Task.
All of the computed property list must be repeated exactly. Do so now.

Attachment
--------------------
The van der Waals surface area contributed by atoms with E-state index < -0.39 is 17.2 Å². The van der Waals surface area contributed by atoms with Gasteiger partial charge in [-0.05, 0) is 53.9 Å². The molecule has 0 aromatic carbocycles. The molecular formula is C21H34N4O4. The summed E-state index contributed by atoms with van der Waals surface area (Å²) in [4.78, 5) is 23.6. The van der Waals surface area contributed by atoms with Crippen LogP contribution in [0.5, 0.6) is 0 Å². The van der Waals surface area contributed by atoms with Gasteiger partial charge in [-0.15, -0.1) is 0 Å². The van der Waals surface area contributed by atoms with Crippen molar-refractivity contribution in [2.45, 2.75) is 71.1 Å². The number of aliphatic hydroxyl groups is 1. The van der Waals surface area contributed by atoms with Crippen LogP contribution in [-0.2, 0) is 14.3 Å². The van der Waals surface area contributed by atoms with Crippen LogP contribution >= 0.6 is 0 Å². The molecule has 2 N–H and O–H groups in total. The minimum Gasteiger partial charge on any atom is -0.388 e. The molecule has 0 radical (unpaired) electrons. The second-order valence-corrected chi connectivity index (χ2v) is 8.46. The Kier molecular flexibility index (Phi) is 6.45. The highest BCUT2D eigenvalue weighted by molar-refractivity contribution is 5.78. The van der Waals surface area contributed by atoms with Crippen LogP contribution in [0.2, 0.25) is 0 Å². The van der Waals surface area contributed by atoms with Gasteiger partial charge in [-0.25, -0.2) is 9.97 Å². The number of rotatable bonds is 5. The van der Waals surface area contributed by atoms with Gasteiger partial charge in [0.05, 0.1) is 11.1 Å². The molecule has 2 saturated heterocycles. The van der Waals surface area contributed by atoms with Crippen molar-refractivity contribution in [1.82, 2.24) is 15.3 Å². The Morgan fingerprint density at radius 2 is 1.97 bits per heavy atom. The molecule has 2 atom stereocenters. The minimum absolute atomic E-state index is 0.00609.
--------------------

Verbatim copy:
The van der Waals surface area contributed by atoms with E-state index < -0.39 is 17.2 Å². The van der Waals surface area contributed by atoms with Gasteiger partial charge in [-0.05, 0) is 53.9 Å². The molecule has 0 aromatic carbocycles. The molecular formula is C21H34N4O4. The summed E-state index contributed by atoms with van der Waals surface area (Å²) in [4.78, 5) is 23.6. The van der Waals surface area contributed by atoms with Crippen LogP contribution in [0.5, 0.6) is 0 Å². The van der Waals surface area contributed by atoms with Gasteiger partial charge in [-0.15, -0.1) is 0 Å². The van der Waals surface area contributed by atoms with Crippen molar-refractivity contribution in [2.45, 2.75) is 71.1 Å². The number of aliphatic hydroxyl groups is 1. The van der Waals surface area contributed by atoms with Crippen LogP contribution in [-0.2, 0) is 14.3 Å². The van der Waals surface area contributed by atoms with Crippen LogP contribution >= 0.6 is 0 Å². The molecule has 2 N–H and O–H groups in total. The minimum Gasteiger partial charge on any atom is -0.388 e. The molecule has 0 radical (unpaired) electrons. The second-order valence-corrected chi connectivity index (χ2v) is 8.46. The Kier molecular flexibility index (Phi) is 6.45. The highest BCUT2D eigenvalue weighted by molar-refractivity contribution is 5.78. The van der Waals surface area contributed by atoms with Crippen LogP contribution in [0.2, 0.25) is 0 Å². The van der Waals surface area contributed by atoms with Gasteiger partial charge in [-0.25, -0.2) is 9.97 Å². The number of rotatable bonds is 5. The van der Waals surface area contributed by atoms with Gasteiger partial charge in [0.05, 0.1) is 11.1 Å². The molecule has 2 saturated heterocycles. The van der Waals surface area contributed by atoms with Crippen molar-refractivity contribution in [1.82, 2.24) is 15.3 Å². The Morgan fingerprint density at radius 2 is 1.97 bits per heavy atom. The molecule has 2 atom stereocenters. The minimum absolute atomic E-state index is 0.00609.